Minbari Mondays, And The Sky Full of Stars, and Remembering…

This is the continuation of our fictional letter (reviewing each film and episode of Babylon 5) that I receive each week from Ranger Mayann.

Here is her 10th report:

Nih sakh sh’lekk, sleem wa, Greetings from Tuzanor:

In this report, in your Earth year 2258, it is the second year of operation of the station. This  incident revolved around the guilt of surviving when others did not, and why it is important to remember. 

It is important to remember, even when one has acted shamefully, as our Gray Council did that day in torturing Sinclair.

Delenn gladly gave the knowledge of our biology, while confirming the sacrifice made by your Doctor Franklin, for us when we were your enemies. She was also the first to know that the Commander was missing, and the one, after Sinclair saw her in his memories, to welcome him back home.

And to protect his lie of not remembering…

From the city of  Tuzanor, on Minbar

Earth year 2278,

Anla’Shok Mayann

  Addendum to Ranger Mayann’s report, by Shira:  This episode has one of the most telling Ivanova quotes:

 “Mr. Garibaldi, there are days I’m very glad I don’t have to think the way you do.”

And through Sinclair’s eyes, we see the absolute despair of volunteering to fight an unwinnable battle, and fighting anyway, in the hope that your death can buy just enough time to save a few civilian lives.


That was part ten of Ranger Mayann’s letter on the history of the Babylon Project.  It can be seen from another point of view by watching the Babylon 5: Season 1, Episode 8, which I mildly recommend.  It’s an important episode, and those who like epic space battles will be happy with some scenes in this episode, but for me, as a survivor of long-lasting childhood trauma, it was hard, and is always hard, to watch this episode. 

I can feel the Commander’s grief at having lived when all of his friends died on The Line, and he alone of his squad, not to mention the vast majority of pilots who volunteered to “hold The Line” died.  I know that pain of wondering why I got out of it safely, when so many around me did not.  Events from the past can impact our current lives, and must be understood in context.

Also, do not borrow from knee-cappers!

Sorry, I did not shed any tears at the death of this idiot Ensign Red Shirt (does it seem like the gray guys from security always seem to get killed off in each episode, kind of like back in…).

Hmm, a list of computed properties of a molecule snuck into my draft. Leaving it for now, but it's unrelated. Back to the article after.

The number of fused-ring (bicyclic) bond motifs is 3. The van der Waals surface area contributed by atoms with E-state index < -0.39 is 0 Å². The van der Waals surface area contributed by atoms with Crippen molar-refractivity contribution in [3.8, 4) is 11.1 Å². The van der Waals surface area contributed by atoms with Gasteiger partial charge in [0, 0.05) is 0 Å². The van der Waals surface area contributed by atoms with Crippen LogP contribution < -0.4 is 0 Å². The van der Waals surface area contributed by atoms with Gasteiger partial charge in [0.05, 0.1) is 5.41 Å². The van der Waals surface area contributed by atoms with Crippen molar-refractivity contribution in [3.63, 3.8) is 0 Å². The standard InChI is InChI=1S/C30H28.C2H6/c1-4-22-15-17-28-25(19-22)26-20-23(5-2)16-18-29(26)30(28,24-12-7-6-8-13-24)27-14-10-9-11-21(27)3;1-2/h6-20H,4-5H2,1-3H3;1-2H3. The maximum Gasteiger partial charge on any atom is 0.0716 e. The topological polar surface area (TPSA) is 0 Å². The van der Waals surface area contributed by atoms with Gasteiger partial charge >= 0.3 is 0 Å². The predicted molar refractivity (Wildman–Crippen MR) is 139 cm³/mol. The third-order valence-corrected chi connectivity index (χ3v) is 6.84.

On the other hand, this does remind me that we do need to do something about those predatory Pay Day lenders…


See Ranger Mayann’s 9th report, from last week on hate crimes.

and then

her 11th report: Minbari Mondays, Deathwalker, and Context for Understanding,

To see all of her reports, see the B5 Reviews page

    : https://shiradest.wordpress.com/b5-reviews/



Action Items:

1.)  Share your thoughts on guilt, and surviving trauma, if you will.

2.) Share your thoughts on how we Human Beings might start to build a more fully inclusive society for all of us, and how this episode of Babylon 5 could help that process.

3.) Write a story, post or tweet that uses these thoughts.


Nih sakh sh’lekk, sleem wa.


Click here to read, if you like:

Hakan: Muhafiz/The ProtectorLupin, or  La Casa de Papel/Money Heist Reviews

Holistic High School Lessons,



Creative Commons License
Shira Destinie Jones’ work is licensed under a Creative Commons Attribution-NonCommercial-ShareAlike 4.0 International License.

22 thoughts on “Minbari Mondays, And The Sky Full of Stars, and Remembering…

    1. This is a reply for Patti!

      The famous “Ensign Red Shirt” is a recurring theme in the original Star Trek series, in which an ensign wearing a red shirt typically dies. Often for little reason.

      (Did I get that right, Pattij??)

      Liked by 2 people

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